When reading the physics literature, we often see the term "condensate".

Some examples:

  • in the string net model (Wen, Levin), one will say the string "condensate".
  • in QCD, people talk about the quark-gluon condensate.
  • In stat mech, one talks about the bose einstein condensate.
  • People will talk about 'monopole condensation' to describe confinement transition.

My understanding is that in some cases the ground state acquires an interesting non-zero expectation value of "something" after the phase transition, but even then it's not clear.

What do condensed matter physicists mean when they say something "condenses"? (a mathematical definition in terms of operators would help).

If there are other examples of condensation, I'd be interested to learn more.

  • $\begingroup$ I do not have any knowledge of string-net condensation.. but usually the mean value of the relevant field acquires a non zero value. $\endgroup$
    – Quillo
    Dec 5 '21 at 10:35
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    $\begingroup$ Yes, that's the standard way to talk about an order parameter. So some questions immediately come to mind: does a symmetry have to be broken for something to condense? (QCD seems to say no). What if there's no local order param? (2d XY model). Do we still say there's condensation? Is forming a condensate synonymous to 2nd order phase transition? $\endgroup$ Dec 5 '21 at 19:17
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    $\begingroup$ The answer to your question may be simpler than you think. The original meaning of the word is "to thicken," to reduce, or especially to create liquid out of vapor. So mathematicians and physicists in several disparate fields have found reason to use this word metaphorically to describe something in their work. $\endgroup$
    – RC_23
    Dec 7 '21 at 6:12
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    $\begingroup$ There is a funny anecdote from Landau & Lifshitz, Vol3 (stat mech), $62 p.181: "The steady increase of particles in the state with ε = 0 is called Bose-Einstein condensation. It should be emphasised that this refers only to "condensation" in momentum space; no condensation actually occurs in the gas, of course." So the authors felt the need to clarify the term "condense". Thinking of BEC as condensation in momentum space is a really helpful picture in my opinion. $\endgroup$ Dec 7 '21 at 6:52

I may be able to offer some hints. I am also looking forward to more answers (Ryan please!) because this is definitely a complicated subject, with contributions from people coming from very different backgrounds (hep-th, cond-mat, pure math, etc.).

"Condense" may mean different things to different people. I believe the oldest precise definition was that an operator condenses if it picks up a vacuum expectation value. The physical interpretation is that the operator acquires a macroscopic value, i.e., it becomes something like a constant background, a spacetime filling object.

Note that vevs typically imply that a symmetry is spontaneously broken (and not the other way around!). Indeed, if the operator is charged under a given symmetry, then its condensate breaks the symmetry. Of course there are situations where an operator that is not charged under any symmetry condenses, and in those cases the vev does not break any symmetries, and thus there is no spontaneous symmetry breaking. The simplest example is, I think, the Schwinger model, where the basic meson condenses but there are no symmetries to begin with, so nothing is broken. Of course, Schwinger is gapped and has a unique, trivial vacuum state.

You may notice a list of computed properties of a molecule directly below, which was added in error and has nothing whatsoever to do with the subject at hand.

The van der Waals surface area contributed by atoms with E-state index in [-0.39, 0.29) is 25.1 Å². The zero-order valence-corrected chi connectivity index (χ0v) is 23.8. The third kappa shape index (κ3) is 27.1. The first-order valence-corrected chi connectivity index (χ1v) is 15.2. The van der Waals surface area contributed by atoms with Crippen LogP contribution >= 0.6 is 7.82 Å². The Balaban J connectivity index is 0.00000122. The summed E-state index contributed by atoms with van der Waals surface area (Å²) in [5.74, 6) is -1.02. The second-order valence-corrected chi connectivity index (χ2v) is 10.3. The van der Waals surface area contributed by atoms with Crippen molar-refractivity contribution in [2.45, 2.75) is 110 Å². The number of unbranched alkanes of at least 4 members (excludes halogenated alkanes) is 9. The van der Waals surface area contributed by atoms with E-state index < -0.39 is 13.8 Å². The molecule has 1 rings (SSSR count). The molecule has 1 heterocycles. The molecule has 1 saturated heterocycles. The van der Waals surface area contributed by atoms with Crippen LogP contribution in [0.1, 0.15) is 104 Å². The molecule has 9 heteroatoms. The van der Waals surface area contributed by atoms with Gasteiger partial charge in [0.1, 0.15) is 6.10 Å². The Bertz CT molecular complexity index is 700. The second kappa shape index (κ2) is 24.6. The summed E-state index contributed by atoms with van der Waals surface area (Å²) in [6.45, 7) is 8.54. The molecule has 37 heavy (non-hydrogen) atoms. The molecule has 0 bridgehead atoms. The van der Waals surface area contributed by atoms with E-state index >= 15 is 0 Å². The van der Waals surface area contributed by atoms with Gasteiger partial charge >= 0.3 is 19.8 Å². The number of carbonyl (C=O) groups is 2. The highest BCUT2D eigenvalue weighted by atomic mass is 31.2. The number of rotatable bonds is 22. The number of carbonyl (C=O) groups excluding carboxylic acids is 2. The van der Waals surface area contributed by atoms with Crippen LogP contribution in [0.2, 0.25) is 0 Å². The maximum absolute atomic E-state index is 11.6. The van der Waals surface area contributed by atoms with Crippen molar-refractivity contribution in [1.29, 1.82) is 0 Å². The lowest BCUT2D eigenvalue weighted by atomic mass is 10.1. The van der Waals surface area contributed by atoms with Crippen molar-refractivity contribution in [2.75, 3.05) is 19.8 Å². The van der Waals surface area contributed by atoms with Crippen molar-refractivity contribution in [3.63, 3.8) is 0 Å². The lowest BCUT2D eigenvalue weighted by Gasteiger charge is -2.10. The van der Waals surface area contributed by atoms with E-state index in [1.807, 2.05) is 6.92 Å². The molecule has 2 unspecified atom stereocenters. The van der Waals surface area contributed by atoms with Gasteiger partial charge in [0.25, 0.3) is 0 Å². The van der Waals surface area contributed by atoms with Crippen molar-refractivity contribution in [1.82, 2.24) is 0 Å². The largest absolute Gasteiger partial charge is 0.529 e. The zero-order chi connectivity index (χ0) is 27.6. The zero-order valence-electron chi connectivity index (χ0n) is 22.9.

In QCD, the object that typically condenses is the quark bilinear $\psi_L\psi_R$. If this operator has a non-zero expectation value, it breaks the chiral symmetry $SU(N)_L\times SU(N)_R$ down to the diagonal subgroup. This breaking means that there are Goldstone bosons, the pions. There are other objects that could condense beyond the quark meson (e.g., with enough supersymmetry it is known that certain monopoles condense; I believe they break the magnetic $U(1)$ one-form symmetry and hence the Goldstone photon becomes massive and is gapped out, hence the theory becomes confining. But don't quote me on that).

More generally, condensing means that you allow the object to have a macroscopic value. In cond-mat, I believe, this is often achieved, roughly speaking, by dropping certain terms from the Hamiltonian, i.e., those terms that energetically penalize the excitation of the object you want to condense. If the object to condense does not have a term in the Hamiltonian, then it will cost no energy to produce it, and the vacuum state will have a non-zero excitation number for it, i.e., the object has acquired a macroscopic value.

A different notion of condensing is that of gauging. If you gauge a symmetry generated by that operator, then effectively you allow that operator to proliferate, because gauging mean that you identify any two objects that differ by the operator you gauged. Thus, the gauged operator is identified with the vacuum. This is reminiscent of the previous paragraph, since the Hamiltonian must be gauge invariant, i.e., it cannot depend on the object you gauged. (Note that in cond-mat, gauging is often enforced energetically, i.e., you impose the Gauss law by penalizing configurations that violate it).

This last notion is the one used for strings. Condensing a string means gauging the one-form symmetry it generates. Gauging means summing over bundles, i.e., you introduce a mesh of strings, which reproduces the fact that the condensed object acquires a macroscopic value. When you gauge a string, you sum over all possible insertions, and therefore the string appears everywhere: the vacuum consists of a spacetime filling mesh of strings.